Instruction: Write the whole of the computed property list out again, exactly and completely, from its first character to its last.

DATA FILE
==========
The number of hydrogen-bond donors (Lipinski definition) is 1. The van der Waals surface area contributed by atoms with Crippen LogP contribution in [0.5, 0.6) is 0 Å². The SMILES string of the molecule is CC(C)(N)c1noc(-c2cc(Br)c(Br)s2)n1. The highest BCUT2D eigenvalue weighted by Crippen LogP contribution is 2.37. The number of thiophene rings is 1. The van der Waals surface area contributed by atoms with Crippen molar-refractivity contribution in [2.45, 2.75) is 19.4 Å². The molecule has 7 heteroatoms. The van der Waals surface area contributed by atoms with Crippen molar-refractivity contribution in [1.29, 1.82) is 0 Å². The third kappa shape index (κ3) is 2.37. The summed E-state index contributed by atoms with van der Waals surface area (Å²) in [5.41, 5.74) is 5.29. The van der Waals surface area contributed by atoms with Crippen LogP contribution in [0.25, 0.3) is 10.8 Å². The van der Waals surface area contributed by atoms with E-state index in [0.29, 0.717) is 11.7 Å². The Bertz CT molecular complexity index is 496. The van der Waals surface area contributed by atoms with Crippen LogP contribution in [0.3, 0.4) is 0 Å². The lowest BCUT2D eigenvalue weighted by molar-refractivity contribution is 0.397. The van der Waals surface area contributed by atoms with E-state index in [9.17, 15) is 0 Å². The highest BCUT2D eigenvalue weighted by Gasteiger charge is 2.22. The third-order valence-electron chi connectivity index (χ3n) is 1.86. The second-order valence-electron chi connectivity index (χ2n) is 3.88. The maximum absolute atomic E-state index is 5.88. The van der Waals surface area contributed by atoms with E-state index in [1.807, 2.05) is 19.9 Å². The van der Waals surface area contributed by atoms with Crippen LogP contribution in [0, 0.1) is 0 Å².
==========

The number of hydrogen-bond donors (Lipinski definition) is 1. The van der Waals surface area contributed by atoms with Crippen LogP contribution in [0.5, 0.6) is 0 Å². The SMILES string of the molecule is CC(C)(N)c1noc(-c2cc(Br)c(Br)s2)n1. The highest BCUT2D eigenvalue weighted by Crippen LogP contribution is 2.37. The number of thiophene rings is 1. The van der Waals surface area contributed by atoms with Crippen molar-refractivity contribution in [2.45, 2.75) is 19.4 Å². The molecule has 7 heteroatoms. The van der Waals surface area contributed by atoms with Crippen molar-refractivity contribution in [1.29, 1.82) is 0 Å². The third kappa shape index (κ3) is 2.37. The summed E-state index contributed by atoms with van der Waals surface area (Å²) in [5.41, 5.74) is 5.29. The van der Waals surface area contributed by atoms with Crippen LogP contribution in [0.25, 0.3) is 10.8 Å². The van der Waals surface area contributed by atoms with E-state index in [0.29, 0.717) is 11.7 Å². The Bertz CT molecular complexity index is 496. The van der Waals surface area contributed by atoms with Crippen LogP contribution in [0.3, 0.4) is 0 Å². The lowest BCUT2D eigenvalue weighted by molar-refractivity contribution is 0.397. The van der Waals surface area contributed by atoms with E-state index in [9.17, 15) is 0 Å². The highest BCUT2D eigenvalue weighted by Gasteiger charge is 2.22. The third-order valence-electron chi connectivity index (χ3n) is 1.86. The second-order valence-electron chi connectivity index (χ2n) is 3.88. The maximum absolute atomic E-state index is 5.88. The van der Waals surface area contributed by atoms with E-state index in [1.807, 2.05) is 19.9 Å². The van der Waals surface area contributed by atoms with Crippen LogP contribution in [0, 0.1) is 0 Å².